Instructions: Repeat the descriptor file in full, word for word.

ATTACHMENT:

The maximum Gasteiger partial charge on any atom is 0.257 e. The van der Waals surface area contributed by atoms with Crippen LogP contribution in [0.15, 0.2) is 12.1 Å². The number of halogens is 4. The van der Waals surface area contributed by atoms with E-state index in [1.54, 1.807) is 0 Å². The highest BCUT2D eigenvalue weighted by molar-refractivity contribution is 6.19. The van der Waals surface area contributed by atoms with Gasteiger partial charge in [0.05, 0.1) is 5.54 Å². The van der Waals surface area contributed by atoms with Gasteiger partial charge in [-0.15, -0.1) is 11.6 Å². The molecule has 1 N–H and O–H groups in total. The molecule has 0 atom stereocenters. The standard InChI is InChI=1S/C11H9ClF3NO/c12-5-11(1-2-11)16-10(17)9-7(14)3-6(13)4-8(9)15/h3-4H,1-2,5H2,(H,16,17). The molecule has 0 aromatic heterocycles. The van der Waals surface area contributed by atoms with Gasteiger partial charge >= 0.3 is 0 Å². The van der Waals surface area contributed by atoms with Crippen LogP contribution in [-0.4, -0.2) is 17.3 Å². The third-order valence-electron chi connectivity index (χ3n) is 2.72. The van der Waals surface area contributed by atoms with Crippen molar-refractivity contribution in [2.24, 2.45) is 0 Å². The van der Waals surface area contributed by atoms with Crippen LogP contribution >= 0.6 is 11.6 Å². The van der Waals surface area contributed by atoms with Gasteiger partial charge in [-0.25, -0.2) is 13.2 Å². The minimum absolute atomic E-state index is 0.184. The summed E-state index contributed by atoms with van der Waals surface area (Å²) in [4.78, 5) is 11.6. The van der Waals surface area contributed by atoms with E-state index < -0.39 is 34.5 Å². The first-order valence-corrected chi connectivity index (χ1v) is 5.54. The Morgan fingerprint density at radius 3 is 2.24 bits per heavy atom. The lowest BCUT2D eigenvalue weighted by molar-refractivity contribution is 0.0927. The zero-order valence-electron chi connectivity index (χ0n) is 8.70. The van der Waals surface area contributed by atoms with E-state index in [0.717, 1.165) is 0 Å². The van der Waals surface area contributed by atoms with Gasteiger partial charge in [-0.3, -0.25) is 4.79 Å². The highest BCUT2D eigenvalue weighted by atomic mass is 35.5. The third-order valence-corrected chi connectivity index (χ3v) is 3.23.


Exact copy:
The maximum Gasteiger partial charge on any atom is 0.257 e. The van der Waals surface area contributed by atoms with Crippen LogP contribution in [0.15, 0.2) is 12.1 Å². The number of halogens is 4. The van der Waals surface area contributed by atoms with E-state index in [1.54, 1.807) is 0 Å². The highest BCUT2D eigenvalue weighted by molar-refractivity contribution is 6.19. The van der Waals surface area contributed by atoms with Gasteiger partial charge in [0.05, 0.1) is 5.54 Å². The van der Waals surface area contributed by atoms with Gasteiger partial charge in [-0.15, -0.1) is 11.6 Å². The molecule has 1 N–H and O–H groups in total. The molecule has 0 atom stereocenters. The standard InChI is InChI=1S/C11H9ClF3NO/c12-5-11(1-2-11)16-10(17)9-7(14)3-6(13)4-8(9)15/h3-4H,1-2,5H2,(H,16,17). The molecule has 0 aromatic heterocycles. The van der Waals surface area contributed by atoms with Gasteiger partial charge >= 0.3 is 0 Å². The van der Waals surface area contributed by atoms with Crippen LogP contribution in [-0.4, -0.2) is 17.3 Å². The third-order valence-electron chi connectivity index (χ3n) is 2.72. The van der Waals surface area contributed by atoms with Crippen molar-refractivity contribution in [2.24, 2.45) is 0 Å². The van der Waals surface area contributed by atoms with Crippen LogP contribution >= 0.6 is 11.6 Å². The van der Waals surface area contributed by atoms with Gasteiger partial charge in [-0.25, -0.2) is 13.2 Å². The minimum absolute atomic E-state index is 0.184. The summed E-state index contributed by atoms with van der Waals surface area (Å²) in [4.78, 5) is 11.6. The van der Waals surface area contributed by atoms with E-state index < -0.39 is 34.5 Å². The first-order valence-corrected chi connectivity index (χ1v) is 5.54. The Morgan fingerprint density at radius 3 is 2.24 bits per heavy atom. The lowest BCUT2D eigenvalue weighted by molar-refractivity contribution is 0.0927. The zero-order valence-electron chi connectivity index (χ0n) is 8.70. The van der Waals surface area contributed by atoms with E-state index in [0.717, 1.165) is 0 Å². The van der Waals surface area contributed by atoms with Gasteiger partial charge in [-0.3, -0.25) is 4.79 Å². The highest BCUT2D eigenvalue weighted by atomic mass is 35.5. The third-order valence-corrected chi connectivity index (χ3v) is 3.23.